Why We Pay Through The Nose For Food

Published 9 years ago
Why We Pay Through The Nose For Food

Stars are still out as Dirk Schlebusch starts work at 4AM. It is the busiest time of day for him as truckloads of potatoes arrive at the Joburg Market. In the next few hours, they will be traded as commodities worth millions.

The market’s 10 halls, that span 64 hectares, are piled high with pallets of every kind of fruit and vegetable. This is the primary fresh produce exchange of South Africa as well as destinations across Africa. It is also the largest of its kind in the world.

Before noon, the dynamics of supply and demand, of middlemen’s mark-up and the whims of what nature offers up on the day, merge to determine the first price tag on fresh produce as it exits the market. Food price inflation and food security issues are becoming more and more important as population numbers explode and demand soars. It puts the links in the chain, like the passage of food through the market, under increasing scrutiny.


Schlebusch is a buyer with Wenpro, one of the most established agents at the market. They serve as middlemen between producers and buyers. He specializes in potatoes, like his father has done for 40 years.

Potatoes and onions are big sellers at the Joburg Market and together fill out their own hall. An average day sees around 1.4 million kilograms of potatoes traded.

Schlebusch has standard daily orders from big retail chains, wholesalers and the companies that process vegetables for frozen food products. He also sells to restaurants, hawkers and walk-in buyers.

“We have potatoes for everything and potatoes with every kind of price tag to suit whatever buyers are looking for.”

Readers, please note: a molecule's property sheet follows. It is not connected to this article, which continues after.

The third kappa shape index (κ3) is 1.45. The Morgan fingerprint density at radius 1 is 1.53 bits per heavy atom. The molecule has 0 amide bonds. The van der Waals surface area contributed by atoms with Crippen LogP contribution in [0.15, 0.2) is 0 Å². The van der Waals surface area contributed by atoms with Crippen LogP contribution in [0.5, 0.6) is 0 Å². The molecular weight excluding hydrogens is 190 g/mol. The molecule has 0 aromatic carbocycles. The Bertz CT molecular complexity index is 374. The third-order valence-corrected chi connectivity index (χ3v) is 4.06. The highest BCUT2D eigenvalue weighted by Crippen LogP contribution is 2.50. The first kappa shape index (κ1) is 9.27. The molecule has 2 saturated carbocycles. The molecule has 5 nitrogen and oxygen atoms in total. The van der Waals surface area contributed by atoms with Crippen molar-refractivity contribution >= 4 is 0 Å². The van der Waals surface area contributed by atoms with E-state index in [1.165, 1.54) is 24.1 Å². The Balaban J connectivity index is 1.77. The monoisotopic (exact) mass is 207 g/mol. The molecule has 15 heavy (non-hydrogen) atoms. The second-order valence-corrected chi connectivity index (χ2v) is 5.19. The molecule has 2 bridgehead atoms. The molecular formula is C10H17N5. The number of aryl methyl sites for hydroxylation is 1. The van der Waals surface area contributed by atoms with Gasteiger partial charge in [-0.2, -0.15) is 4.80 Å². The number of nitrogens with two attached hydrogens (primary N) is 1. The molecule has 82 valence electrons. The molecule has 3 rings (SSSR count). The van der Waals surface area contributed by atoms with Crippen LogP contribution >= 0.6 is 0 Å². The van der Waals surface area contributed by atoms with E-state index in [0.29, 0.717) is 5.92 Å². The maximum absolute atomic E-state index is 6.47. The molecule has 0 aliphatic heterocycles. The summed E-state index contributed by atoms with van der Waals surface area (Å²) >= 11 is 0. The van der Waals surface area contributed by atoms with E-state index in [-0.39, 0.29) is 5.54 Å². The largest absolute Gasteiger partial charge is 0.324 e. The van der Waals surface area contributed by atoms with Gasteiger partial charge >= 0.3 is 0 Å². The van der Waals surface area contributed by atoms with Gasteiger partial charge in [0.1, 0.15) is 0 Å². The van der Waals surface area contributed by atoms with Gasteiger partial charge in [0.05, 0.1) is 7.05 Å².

When determining a daily price, Schlebusch checks the quality of physical stock that arrived on the day, examining stats from previous days and pulling up stock sheets that detail the availability of potatoes throughout the market.

With fresh produce you don’t have the luxury of stockpiling for extended periods to influence the market in the hope of fetching a higher price. It’s too much of a gamble – fresh food perishes or loses quality and there’s no saying what hand nature will play.

Schlebusch says it’s ultimately down to supply and demand, the best produce still fetches the best prices and the highest bidder still wins. It’s how the market has functioned for 120 years, from the days of its origins in Newtown. The market is just a few years younger than when the city of Johannesburg itself was founded.

Schlebusch’s ear is glued to a phone, communicating with buyers and farmers throughout the day.


“It is about relationships. If you don’t give your farmers the service they expect they’ll go to another agent and if your buyers don’t get the produce at the prices they want they will also go somewhere else,” he says.

As he chats, a call comes through from an anxious farmer. A lorry has been delayed; it never made it to market on time to join the sample displays. It means an instant drop in price for the farmer as his potatoes become day-old stock.

It’s the middle of July, and at the market the bulk purchase price of Grade 1 bananas is worked out at around R4.45 a kilogram (R1=$0.10). They will end up in the mid-range supermarket upwards of R8.99 a kilo. The top-grade potatoes are selling at R46 for 10 kilograms. The price almost doubles at retailers.

The price gap from market to retail comes with everyone along the value chain taking their cut. Tracy Davids, an analyst at the Bureau for Food and Agricultural Policy (BFAP), says day to day market prices are more volatile than what end consumers see at retail level. The price hikes come from transport and labor costs, repackaging, labeling and operational and distribution overheads that retailers incur. Added to this is the rising fuel and electricity costs in South Africa.


Davids says managing food inflation ultimately comes down to having a more robust economy.

“Food security will always be a critical issue and at the end of the day it’s the consumer who pays more and more as costs in the value chain increase, which is why we need effective value chains,” she says.